Over the long term, however, achieving the clean energy goals of Virginia, North Carolina, and the Company will require supportive legislative and regulatory policies, technological advancements, grid modernization, and broader investments across the economy. This includes support for the testing and deployment of technologies such as large-scale energy storage, hydrogen, advanced nuclear, and carbon capture and sequestration, all of which have the potential to significantly reduce greenhouse gas emissions.
In this 2020 Plan, the Company presents four alternative plans (the “Alternative Plans"). Except for Alternative Plan A, all Alternative Plans assume that Virginia is a full RGGI participant.
• Plan A – This Alternative Plan presents a least-cost plan that estimates future generation expansion where there are no new constraints, including no new regulations or restrictions on CO2 emissions. Plan A is presented for cost comparison purposes only in compliance with SCC orders. Given the legislation that will take effect in Virginia on July 1, 2020, this Alternative Plan does not represent a realistic state of relevant law and regulation.
• Plan B – This Alternative Plan sets the Company on a trajectory toward dramatically reducing greenhouse gas emissions, taking into consideration future challenges and uncertainties. Plan B includes the significant development of solar, wind, and energy storage resources envisioned by the VCEA. Plan B preserves approximately 9,700 MW of natural gas-fired generation to address future system reliability, stability, and energy independence issues. While Plan B—and indeed all Alternative Plans—incorporate only known, proven technologies, the Company fully expects that new technologies could take the place of today’s technologies over the Study Period. Overall, Plan B is the lowest cost of Alternative Plans B, C, and D, decreases the reliance on outside markets to meet customer demand and produces similar regional CO2 emissions as Plans C and D. Over the Study Period (i.e., 2021 to 2045), this Alternative Plan includes the development of approximately 31 gigawatts (“GW") of solar capacity, approximately 5 GW of offshore wind capacity, and approximately 5 GW of new energy storage.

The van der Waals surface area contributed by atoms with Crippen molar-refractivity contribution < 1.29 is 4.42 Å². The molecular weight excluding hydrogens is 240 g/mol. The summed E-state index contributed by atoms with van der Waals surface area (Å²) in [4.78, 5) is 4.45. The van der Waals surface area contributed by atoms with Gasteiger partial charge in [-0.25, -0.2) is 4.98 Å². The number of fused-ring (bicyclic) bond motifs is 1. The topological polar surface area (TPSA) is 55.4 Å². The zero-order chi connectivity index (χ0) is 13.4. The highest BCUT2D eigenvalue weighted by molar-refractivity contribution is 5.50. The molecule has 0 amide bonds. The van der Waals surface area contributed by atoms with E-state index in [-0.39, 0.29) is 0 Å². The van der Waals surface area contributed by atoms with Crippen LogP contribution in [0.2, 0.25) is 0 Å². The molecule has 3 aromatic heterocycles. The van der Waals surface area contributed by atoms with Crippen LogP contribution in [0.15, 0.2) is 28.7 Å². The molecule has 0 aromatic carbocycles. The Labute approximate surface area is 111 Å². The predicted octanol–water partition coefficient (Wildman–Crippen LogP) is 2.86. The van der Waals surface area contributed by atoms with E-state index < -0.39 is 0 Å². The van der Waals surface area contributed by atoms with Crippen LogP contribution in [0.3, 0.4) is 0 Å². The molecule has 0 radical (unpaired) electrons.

• Plan C – This Alternative Plan uses similar assumptions as Plan B, but retires all Company-owned carbon-emitting generation in 2045, resulting in close to zero CO2 emissions from the Company’s fleet in 2045. To reach zero CO2 emissions from the Company’s fleet in 2045, Plan C significantly increases the amount of energy storage resources and the level of imported power. Specifically, in the last ten years of the Study Period, Plan C requires the addition of approximately 1 GW of incremental solar capacity and approximately 4.8 GW of incremental energy storage as compared to Plan B. In addition, beginning in Year 16 of Plan C, the Company’s transmission import capacity would need to double to approximately 10.4 GW total in order to support the Company’s winter import needs, as well as spring and fall export needs. This imported power from PJM would come in part from CO2-emitting generation, meaning that while CO2 emissions from the Company’s fleet would be near zero, regional CO2 emissions would remain at similar levels as Plan B.
• Plan D – This Alternative Plan uses similar assumptions as Plan C but changes the capacity factor assumption for future solar resources from 25% to 19%. As a result, Plan D significantly increases the amount of solar resources needed to reach zero CO2 emissions in 2045. Specifically, over the Study Period, this Plan includes approximately 9.2 GW of incremental solar capacity and approximately 4.8 GW of incremental energy storage as compared to Plan B, which is approximately 8.1 GW more solar capacity than Plan C. Like Plan C, beginning in Year 16 of Plan D, the Company’s transmission import capacity would need to be doubled to approximately 10.4 GW total in order to support the Company’s winter import needs, as well as spring and fall export needs. Accordingly, also like Plan C, regional CO2 emissions would remain at similar levels as Plan B based on the increased dependence on imported power. Notably, the lower 19% capacity factor is based on the historical performance of the Company’s solar generation resources as required by an SCC order; in the Company’s view, this 19% capacity factor does not represent a reasonable estimate of solar generation’s expected potential.